No News Isn’t Good News

When I first retired, I began casting around for projects I might do to occupy my newly-freed-up time. (I’m still looking, btw…) My youngest son wanted me to get credentialed as a reporter and focus my efforts on Indiana’s Statehouse, which he correctly noted is a gerrymandered, far-right mixture of self-dealing, arrogance, bad policy and general nuttiness.

It is, after all, a chamber that hasn’t come all that far since passing a bill to change the value of pi.

There hasn’t been decent reporting on the shenanigans of our legislature since Mary Beth Schneider retired from the Statehouse beat, back when the Indianapolis Star at least pretended to cover state and local government.  But–although I certainly agree with my son that the lack of reporting on state government is a huge problem–I didn’t agree that I was the person to address that information deficit. (My kids don’t seem to understand just how limited my skills are, or how old and tired I am…)

That said, it appears that Indiana’s isn’t the only state legislature to be operating without scrutiny from media watchdogs, and there is a new effort to turn that around. A friend recently sent me a report from the Washington Post about a nonprofit news organization that has been formed to fill that gap.

With funding from foundations and a variety of donors, States Newsroom formed two years ago to attempt to fill a void in what many government watchdogs and civil-society experts believe is one of the biggest manifestations of the local journalism crisis: the dire shortage of reporters covering state government.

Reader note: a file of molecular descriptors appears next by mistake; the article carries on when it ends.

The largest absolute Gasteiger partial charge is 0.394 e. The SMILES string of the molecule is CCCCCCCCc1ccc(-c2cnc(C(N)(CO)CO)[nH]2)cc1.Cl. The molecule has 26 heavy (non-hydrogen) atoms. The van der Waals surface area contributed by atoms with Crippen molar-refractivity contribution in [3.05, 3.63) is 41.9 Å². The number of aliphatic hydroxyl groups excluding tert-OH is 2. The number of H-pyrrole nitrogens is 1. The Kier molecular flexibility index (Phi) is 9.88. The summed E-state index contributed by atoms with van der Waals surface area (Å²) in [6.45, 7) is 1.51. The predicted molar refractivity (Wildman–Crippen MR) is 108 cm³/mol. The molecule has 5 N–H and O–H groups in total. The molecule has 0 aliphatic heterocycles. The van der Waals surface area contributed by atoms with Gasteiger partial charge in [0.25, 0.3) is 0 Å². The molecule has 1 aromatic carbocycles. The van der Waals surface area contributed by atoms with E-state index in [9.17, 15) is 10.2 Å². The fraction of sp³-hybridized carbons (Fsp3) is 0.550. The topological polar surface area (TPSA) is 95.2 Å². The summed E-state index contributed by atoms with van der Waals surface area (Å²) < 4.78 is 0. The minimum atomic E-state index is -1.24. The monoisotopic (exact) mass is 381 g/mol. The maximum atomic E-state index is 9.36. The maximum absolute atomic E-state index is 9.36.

On Monday, States Newsroom will announce plans to nearly double its presence, from its current 25 states to about 40 over the next two and a half years. It will open its next five outlets in Nebraska, Alaska, Arkansas, South Carolina and Kentucky. It’s also launching “News from the States,” a new online clearinghouse to showcase all their affiliates’ reporting.

Each of the bureaus is independent,  and most are managed by veteran journalists. The average staffs consist of four or five reporters. And importantly, each bureau allows other news organizations to republish its work for free.

“State government and politics and policy have the most impact on people’s lives and it’s covered the least,” said States Newsroom director and publisher Chris Fitzsimon. “That’s really why we exist.”

The number of newspaper reporters dedicated to covering statehouses has been declining for decades, dropping by 35 percent between 2003 and 2014 and outpacing overall newspaper job losses over that time, according to Pew Research Center survey. And that was before the more recent blows to the newspaper industry, with nearly 6,000 journalism jobs and 300 newspapers vanishing between 2018 and early 2020, according to a University of North Carolina study, even before the pandemic worsened their economic picture.

Can a nonprofit media organization survive financially? That’s the zillion-dollar question.

States Newsroom raised close to $10 million dollars in 2020. In the interests of transparency, it posts a list on its website of every donor who has contributed over $500–according to the article in the Post, the list currently includes individuals, foundations, and other entities like the Google News fund and a major union of public employees. A foundation established by Wyoming-based Swiss billionaire Hansjörg Wyss, who briefly entertained joining a bid to buy Tribune Publishing Company last year, gave an early $1 million dollar donation.